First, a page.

Industrial Emissions Directive: EU Wastewater Sector Impact

Europe's regulatory environment for wastewater treatment has undergone significant changes in the last few years. Two significant pieces, the Industrial Emissions Directive and the Urban Wastewater Treatment Directive, have recently been revised to better align with the European Green Deal, which aims to make the EU climate-neutral by 2050. The two revised directives await publication, after which member states are expected to translate them into local legislation. What does this spell for wastewater utilities and sludge treatment in Europe and around the globe?

EU regulations affecting the wastewater sector: A status update

Several EU policies and directives affect the wastewater industry. As Europe is one of the most stringent continents in the world regarding environmental legislation, these policies are important not just within the continent but also set benchmarks around the globe. Two directives that have undergone significant revisions recently are the Industrial Emissions Directive and the Urban Wastewater Treatment Directive.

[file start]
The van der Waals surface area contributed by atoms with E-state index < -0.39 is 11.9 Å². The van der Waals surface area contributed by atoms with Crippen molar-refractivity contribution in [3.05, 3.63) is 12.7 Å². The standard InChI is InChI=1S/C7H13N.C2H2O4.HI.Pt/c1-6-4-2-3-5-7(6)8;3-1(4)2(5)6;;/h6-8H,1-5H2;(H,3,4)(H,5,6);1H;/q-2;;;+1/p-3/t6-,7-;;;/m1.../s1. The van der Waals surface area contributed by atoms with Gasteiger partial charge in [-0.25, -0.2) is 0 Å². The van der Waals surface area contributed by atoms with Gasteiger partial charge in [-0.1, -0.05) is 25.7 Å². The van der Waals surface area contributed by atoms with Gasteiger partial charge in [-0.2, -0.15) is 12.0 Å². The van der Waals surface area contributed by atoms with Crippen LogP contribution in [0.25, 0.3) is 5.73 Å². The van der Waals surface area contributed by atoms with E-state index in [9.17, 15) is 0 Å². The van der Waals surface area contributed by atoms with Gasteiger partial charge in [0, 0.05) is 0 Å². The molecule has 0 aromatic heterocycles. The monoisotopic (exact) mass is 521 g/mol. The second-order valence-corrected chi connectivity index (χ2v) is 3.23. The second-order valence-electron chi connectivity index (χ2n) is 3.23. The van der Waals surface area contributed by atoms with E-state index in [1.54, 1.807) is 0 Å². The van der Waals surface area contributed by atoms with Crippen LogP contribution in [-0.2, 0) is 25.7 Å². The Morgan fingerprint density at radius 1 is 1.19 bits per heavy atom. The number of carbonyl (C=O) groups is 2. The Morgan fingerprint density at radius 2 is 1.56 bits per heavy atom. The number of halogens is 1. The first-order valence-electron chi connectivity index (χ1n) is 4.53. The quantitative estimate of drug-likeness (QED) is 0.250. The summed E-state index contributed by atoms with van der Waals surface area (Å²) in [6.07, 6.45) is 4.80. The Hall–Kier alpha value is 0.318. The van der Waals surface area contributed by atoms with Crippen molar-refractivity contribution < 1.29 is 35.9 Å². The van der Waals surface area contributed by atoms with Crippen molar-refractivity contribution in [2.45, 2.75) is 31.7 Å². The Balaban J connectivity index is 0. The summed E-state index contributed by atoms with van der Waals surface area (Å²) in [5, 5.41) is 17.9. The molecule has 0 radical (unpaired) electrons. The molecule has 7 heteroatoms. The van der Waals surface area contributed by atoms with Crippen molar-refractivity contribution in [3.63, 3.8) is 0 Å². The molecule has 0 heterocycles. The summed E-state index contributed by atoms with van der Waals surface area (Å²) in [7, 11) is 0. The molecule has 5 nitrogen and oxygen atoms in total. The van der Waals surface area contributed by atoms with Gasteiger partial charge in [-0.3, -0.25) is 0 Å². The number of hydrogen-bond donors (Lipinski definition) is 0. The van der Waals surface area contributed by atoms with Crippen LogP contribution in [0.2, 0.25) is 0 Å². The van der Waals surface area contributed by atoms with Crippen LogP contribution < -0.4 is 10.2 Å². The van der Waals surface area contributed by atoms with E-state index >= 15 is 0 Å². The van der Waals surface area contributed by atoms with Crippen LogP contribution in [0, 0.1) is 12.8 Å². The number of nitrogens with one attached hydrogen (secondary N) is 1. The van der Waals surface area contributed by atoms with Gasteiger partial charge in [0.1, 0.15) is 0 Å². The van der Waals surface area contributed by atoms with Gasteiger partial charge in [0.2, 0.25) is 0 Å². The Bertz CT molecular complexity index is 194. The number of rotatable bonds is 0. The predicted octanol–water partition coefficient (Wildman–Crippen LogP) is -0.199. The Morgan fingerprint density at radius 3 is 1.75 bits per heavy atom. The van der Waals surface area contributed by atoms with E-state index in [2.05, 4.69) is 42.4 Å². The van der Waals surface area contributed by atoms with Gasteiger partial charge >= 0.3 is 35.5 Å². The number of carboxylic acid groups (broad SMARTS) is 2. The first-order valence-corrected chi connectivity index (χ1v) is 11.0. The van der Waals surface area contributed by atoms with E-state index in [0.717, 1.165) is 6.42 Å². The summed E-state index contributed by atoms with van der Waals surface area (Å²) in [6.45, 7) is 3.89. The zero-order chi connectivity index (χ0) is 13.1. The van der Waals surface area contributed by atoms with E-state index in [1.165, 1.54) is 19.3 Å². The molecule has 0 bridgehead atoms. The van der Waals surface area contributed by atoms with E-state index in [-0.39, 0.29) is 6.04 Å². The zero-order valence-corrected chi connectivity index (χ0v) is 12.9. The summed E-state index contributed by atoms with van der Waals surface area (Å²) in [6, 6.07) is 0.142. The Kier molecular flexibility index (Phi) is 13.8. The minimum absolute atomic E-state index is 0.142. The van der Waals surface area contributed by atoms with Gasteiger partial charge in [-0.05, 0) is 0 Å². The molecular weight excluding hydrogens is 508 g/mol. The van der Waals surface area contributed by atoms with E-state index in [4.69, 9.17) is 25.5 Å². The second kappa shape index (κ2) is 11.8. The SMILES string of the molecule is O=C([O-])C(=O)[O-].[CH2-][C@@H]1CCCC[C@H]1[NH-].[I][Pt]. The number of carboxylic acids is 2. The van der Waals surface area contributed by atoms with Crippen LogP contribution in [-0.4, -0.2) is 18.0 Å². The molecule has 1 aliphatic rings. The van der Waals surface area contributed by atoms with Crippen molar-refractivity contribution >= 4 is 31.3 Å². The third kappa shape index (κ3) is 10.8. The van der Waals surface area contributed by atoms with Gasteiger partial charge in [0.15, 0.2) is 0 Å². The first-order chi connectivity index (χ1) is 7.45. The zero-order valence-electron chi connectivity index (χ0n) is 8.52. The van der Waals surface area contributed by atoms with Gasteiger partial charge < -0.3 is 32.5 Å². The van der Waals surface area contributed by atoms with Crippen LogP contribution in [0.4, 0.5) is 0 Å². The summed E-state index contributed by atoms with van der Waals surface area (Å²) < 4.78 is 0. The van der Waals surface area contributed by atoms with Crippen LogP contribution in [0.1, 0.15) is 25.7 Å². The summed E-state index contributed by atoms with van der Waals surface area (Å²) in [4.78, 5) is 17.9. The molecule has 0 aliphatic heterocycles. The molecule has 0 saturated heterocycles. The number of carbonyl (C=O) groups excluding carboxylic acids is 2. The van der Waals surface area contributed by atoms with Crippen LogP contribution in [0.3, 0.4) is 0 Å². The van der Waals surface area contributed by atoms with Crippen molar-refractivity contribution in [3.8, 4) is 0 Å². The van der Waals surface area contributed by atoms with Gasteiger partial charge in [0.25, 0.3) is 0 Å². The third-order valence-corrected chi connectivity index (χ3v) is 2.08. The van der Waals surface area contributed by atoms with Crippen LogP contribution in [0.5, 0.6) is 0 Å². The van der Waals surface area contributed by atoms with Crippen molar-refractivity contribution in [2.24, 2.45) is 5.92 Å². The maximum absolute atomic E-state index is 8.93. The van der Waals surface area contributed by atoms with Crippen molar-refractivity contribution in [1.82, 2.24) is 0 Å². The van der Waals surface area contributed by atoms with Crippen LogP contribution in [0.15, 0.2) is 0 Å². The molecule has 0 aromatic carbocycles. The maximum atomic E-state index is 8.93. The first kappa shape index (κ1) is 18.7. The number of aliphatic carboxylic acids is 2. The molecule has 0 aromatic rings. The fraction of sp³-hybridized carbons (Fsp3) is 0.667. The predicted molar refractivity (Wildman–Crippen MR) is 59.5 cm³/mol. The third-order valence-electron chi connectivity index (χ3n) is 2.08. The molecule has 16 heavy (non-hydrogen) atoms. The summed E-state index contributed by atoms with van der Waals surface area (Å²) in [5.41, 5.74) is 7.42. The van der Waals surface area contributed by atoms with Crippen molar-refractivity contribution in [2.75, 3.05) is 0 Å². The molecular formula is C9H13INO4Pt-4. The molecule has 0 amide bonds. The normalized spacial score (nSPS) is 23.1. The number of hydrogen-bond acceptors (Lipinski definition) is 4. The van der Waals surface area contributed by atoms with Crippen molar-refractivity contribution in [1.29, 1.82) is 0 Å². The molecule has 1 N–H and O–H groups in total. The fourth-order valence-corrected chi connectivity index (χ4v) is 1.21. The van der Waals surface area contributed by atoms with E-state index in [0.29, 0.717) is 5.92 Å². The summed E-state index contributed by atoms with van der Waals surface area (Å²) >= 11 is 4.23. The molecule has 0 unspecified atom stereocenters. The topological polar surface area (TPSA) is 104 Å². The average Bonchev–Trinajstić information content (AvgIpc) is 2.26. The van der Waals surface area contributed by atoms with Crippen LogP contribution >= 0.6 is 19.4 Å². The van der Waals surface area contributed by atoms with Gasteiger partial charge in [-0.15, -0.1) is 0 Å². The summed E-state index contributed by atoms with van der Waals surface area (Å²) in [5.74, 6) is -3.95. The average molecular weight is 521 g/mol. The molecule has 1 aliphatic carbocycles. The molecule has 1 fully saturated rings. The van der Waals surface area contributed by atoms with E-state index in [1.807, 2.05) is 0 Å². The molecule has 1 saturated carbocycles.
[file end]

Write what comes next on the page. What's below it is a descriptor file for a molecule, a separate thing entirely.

• The Industrial Emissions Directive, also known as IED or Directive 2010/75/EU, aims to control environmental pollution by setting limits for emissions to water, air, and land, specifically for industrial establishments. The EU first adopted it in 2010, but proposals to revise it alongside the Industrial Emissions Portal (IEP) were initiated in 2022 and adopted by the EU Council in April 2024. This directive aligns with a key target of the European Green Deal for zero pollution